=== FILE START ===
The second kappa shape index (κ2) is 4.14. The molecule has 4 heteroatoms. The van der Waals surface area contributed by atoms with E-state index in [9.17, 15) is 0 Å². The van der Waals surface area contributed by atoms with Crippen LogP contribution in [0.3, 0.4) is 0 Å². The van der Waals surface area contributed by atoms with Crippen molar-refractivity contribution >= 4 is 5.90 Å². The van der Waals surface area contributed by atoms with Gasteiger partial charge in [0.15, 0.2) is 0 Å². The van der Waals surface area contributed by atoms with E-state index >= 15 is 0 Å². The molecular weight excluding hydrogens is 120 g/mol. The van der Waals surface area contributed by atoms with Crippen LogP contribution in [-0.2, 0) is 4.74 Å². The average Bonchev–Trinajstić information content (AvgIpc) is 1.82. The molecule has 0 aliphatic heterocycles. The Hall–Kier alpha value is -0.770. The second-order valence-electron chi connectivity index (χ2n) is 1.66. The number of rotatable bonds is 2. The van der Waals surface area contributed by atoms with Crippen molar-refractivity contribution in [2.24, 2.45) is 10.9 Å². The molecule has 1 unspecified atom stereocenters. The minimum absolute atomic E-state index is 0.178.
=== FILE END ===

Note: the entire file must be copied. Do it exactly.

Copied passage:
The second kappa shape index (κ2) is 4.14. The molecule has 4 heteroatoms. The van der Waals surface area contributed by atoms with E-state index in [9.17, 15) is 0 Å². The van der Waals surface area contributed by atoms with Crippen LogP contribution in [0.3, 0.4) is 0 Å². The van der Waals surface area contributed by atoms with Crippen molar-refractivity contribution >= 4 is 5.90 Å². The van der Waals surface area contributed by atoms with Gasteiger partial charge in [0.15, 0.2) is 0 Å². The van der Waals surface area contributed by atoms with E-state index >= 15 is 0 Å². The molecular weight excluding hydrogens is 120 g/mol. The van der Waals surface area contributed by atoms with Crippen LogP contribution in [-0.2, 0) is 4.74 Å². The average Bonchev–Trinajstić information content (AvgIpc) is 1.82. The molecule has 0 aliphatic heterocycles. The Hall–Kier alpha value is -0.770. The second-order valence-electron chi connectivity index (χ2n) is 1.66. The number of rotatable bonds is 2. The van der Waals surface area contributed by atoms with Crippen molar-refractivity contribution in [2.24, 2.45) is 10.9 Å². The molecule has 1 unspecified atom stereocenters. The minimum absolute atomic E-state index is 0.178.